May 19, 2009 at 9:35 am gabrielrossman
One of the things that’s been making the rounds is the story of the NY Times financial writer who is losing his house (and of course, writing a book about it which was just excerpted as an article in the NY Times magazine). The interesting thing is that what at first looks like a case study in the culture of debt (what idiot/shyster gave him a mortgage?) is really all about divorce.
Basically what happened is this guy and his new wife (until that point a housewife) divorced their respective spouses and married each other. His ex got roughly 2/3 of his (fairly lavish) income as alimony and child support. His new wife had been out of the labor market so long that she was only minimally employable, especially because she was mostly interested in taking a prestigious and intrinsically rewarding knowledge worker type job of the type that a) people tend to self-subsidize and b) she was no longer competitive for. Despite a massive income shock they were both accustomed to their old bourgeois lifestyles and ended up in the red by over $1000 /month.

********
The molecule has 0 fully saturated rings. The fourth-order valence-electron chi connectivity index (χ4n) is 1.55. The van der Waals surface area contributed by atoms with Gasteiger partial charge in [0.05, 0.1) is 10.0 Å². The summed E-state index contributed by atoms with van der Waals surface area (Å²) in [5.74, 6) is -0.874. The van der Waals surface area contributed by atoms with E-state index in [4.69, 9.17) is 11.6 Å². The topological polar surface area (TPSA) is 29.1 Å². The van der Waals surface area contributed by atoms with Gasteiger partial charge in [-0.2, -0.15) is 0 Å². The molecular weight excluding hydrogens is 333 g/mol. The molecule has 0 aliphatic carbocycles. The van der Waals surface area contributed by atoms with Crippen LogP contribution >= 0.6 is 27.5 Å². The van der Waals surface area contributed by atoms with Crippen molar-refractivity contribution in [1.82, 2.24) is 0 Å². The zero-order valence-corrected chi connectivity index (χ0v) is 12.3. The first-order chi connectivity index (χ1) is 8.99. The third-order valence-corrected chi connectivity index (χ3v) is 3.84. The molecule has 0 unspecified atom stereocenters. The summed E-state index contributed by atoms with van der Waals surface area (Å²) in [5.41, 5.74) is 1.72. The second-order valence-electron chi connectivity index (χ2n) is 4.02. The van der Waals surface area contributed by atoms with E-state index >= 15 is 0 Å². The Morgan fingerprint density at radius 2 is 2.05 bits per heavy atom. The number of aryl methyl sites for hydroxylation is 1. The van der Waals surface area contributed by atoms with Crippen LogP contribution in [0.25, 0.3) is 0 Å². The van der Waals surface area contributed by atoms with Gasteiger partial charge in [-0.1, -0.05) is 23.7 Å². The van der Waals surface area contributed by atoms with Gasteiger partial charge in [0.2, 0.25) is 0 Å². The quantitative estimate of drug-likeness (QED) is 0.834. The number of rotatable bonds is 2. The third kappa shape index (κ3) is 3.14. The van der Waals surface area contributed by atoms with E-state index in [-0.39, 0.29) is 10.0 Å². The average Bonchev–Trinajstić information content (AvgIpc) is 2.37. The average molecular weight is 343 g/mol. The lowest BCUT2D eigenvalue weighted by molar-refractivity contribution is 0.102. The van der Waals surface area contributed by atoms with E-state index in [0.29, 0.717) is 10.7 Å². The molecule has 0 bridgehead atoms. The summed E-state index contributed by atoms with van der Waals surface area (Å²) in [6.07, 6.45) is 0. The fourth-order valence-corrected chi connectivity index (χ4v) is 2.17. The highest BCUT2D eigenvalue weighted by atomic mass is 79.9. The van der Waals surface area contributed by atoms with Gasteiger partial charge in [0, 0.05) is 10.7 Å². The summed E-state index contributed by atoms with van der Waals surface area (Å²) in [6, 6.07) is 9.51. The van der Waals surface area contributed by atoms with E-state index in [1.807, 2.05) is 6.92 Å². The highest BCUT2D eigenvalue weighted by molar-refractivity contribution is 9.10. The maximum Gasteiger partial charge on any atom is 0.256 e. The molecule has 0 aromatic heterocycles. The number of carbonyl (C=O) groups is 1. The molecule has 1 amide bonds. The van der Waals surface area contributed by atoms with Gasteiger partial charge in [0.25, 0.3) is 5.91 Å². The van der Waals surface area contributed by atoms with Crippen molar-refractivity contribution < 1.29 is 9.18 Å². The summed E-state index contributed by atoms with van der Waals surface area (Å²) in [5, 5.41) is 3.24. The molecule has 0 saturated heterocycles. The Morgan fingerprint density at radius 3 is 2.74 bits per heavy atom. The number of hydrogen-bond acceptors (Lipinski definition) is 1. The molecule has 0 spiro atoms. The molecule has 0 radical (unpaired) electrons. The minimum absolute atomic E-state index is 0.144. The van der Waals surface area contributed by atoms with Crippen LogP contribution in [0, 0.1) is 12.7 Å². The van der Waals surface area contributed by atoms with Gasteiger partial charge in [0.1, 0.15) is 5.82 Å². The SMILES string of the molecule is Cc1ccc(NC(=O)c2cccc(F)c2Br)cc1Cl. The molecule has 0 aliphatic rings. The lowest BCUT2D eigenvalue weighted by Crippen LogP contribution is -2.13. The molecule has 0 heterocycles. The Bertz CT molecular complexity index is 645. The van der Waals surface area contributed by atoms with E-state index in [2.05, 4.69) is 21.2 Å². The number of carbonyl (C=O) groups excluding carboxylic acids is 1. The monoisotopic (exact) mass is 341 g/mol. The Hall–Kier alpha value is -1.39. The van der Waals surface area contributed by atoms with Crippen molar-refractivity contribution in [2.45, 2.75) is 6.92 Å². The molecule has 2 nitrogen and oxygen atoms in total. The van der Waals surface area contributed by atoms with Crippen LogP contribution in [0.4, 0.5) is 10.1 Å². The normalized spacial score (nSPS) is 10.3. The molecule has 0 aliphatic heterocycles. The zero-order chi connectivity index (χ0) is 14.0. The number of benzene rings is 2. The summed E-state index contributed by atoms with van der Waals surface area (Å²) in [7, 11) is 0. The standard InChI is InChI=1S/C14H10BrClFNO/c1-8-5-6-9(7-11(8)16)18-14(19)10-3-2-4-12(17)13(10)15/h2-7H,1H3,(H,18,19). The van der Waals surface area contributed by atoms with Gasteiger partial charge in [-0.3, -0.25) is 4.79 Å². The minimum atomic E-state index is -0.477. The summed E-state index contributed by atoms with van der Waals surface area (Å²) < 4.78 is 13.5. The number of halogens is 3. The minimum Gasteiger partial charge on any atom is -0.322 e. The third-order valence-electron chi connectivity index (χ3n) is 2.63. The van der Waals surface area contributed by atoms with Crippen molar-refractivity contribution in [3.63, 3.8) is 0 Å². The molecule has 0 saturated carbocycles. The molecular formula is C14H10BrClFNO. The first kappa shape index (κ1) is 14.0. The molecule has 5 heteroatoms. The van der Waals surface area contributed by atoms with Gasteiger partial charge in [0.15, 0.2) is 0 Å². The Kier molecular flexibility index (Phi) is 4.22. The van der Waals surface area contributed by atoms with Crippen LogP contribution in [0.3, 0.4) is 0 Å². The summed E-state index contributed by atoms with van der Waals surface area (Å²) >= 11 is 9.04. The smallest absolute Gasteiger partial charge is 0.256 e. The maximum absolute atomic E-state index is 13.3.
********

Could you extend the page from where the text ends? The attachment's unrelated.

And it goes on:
I find this story to be interesting in part because we’ve suspected since Moynihan (and known for an absolute fact since McLanahan and Sandefur) that many of the problems of the lower class are related to the breakdown of the bourgeois family (especially the increasing number of households with only one adult), but this story illustrates how it’s no picnic for upper middle class professionals types either. I should also note that much of the commentary is flat wrong. For instance if you read the comment thread
on this post, most of it is misogyny directed at both women in this story (i.e., the ex is bleeding this guy dry and the second wife had no right to have remained a housewife in her first marriage as soon as her kids were in kindergarten) to the effect that marriage is biased against men. In fact all the research shows that men benefit more from marriage than women, mostly because we start acting responsibly after we get married. After getting married men have more stable employment histories and are much less likely to use cocaine or abuse alcohol. As far as can be determined (through longitudinal studies) the association is mostly causal.
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